MH17 tragedy: Top developments today

A round-up of today's top developments in the MH17 tragedy

Fighter jets downed near crash site

Ukraine has accused rebels of shooting down two fighter jets close to where the Malaysia Airlines flight MH17 crashed.

A spokesman for Ukraine's military operations told Reuters the planes were hit near Savur Mogila, a burial mound in the Shaktersky region where a memorial marks ambushes by the Soviet army on occupying Nazis during World War Two.

Debris strewn at the MH17 crash site. Photo / AFP

But a separate statement from Ukraine's Security Council on Wednesday said preliminary information suggested the missiles had been fired from Russia. Moscow has not responded to the claim.

"Two of our jets were hit at an altitude of 5,200 metres. According to preliminary information, the missiles were launched from the territory of the Russian Federation," the council said.

The military jets were downed just 35 km from the MH17 crash site in the village of Grabovo in eastern Ukraine.

The fate of the pilots and any crew remain unknown.

The separatist Donetsk People's Republic said in a statement on its website that one of the pilots was killed and another was being sought by rebel fighters.

First bodies return home

Victims of the Malaysian jetliner shot down over Ukraine returnedhave returned to Dutch soil in 40 wooden coffins, solemnly and gently carried to 40 identical hearses, flags at half-staff flapping in the wind.

Even though they are still unidentified, the corpses that arrived on two military transport planes in Eindhoven were embraced by a nation unmoored by the loss of so many people in someone else's faraway war.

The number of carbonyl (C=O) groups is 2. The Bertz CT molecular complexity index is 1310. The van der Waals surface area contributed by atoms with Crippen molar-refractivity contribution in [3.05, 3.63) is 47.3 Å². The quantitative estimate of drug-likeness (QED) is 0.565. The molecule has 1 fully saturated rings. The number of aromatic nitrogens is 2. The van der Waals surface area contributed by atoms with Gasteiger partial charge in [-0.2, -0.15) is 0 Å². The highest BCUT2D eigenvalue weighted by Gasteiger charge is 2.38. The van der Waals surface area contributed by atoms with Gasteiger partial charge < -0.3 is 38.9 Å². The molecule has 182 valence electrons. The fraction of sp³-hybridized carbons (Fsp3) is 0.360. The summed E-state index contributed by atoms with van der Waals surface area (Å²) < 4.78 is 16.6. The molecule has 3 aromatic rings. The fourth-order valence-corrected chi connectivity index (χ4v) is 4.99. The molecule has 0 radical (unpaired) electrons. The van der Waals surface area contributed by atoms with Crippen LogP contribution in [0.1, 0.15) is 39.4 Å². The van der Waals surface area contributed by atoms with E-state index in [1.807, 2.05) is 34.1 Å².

Boys going to visit their grandparents, a flight attendant hurrying to get home, a bouncer heading to see his sweetheart were among the 298 victims of the jetliner that was blown out of the sky on July 17, intensifying anger at the separatists suspected of bringing it down with a surface-to-air missile.

Watch: Planes carrying bodies leave Ukraine


Australia to help secure crash site

Australia's foreign minister says that her country is ready to provide whatever resources needed to secure the Malaysian airliner's crash site in Ukraine.

Foreign Minister Julie Bishop said she was traveling with her Dutch counterpart Frans Timmermans to meet with Ukraine leaders in Kyiv to discuss securing the crash site in rebel-held east Ukraine.

She said securing the crash site was the next priority for Australia after repatriating the 37 Australian citizens and residents aboard the Malaysia Airlines Boeing 777 which was shot down by a suspected surface-to-air missile last week, with the loss of 298 lives.

"We stand ready to provide whatever support or resources are needed," Bishop said in a statement.

Australian Prime Minister Tony Abbott speaks at a press conference. Photo / AP

Next story: NZ to help with identification of MH17 victims

- AP, AFP, Independent

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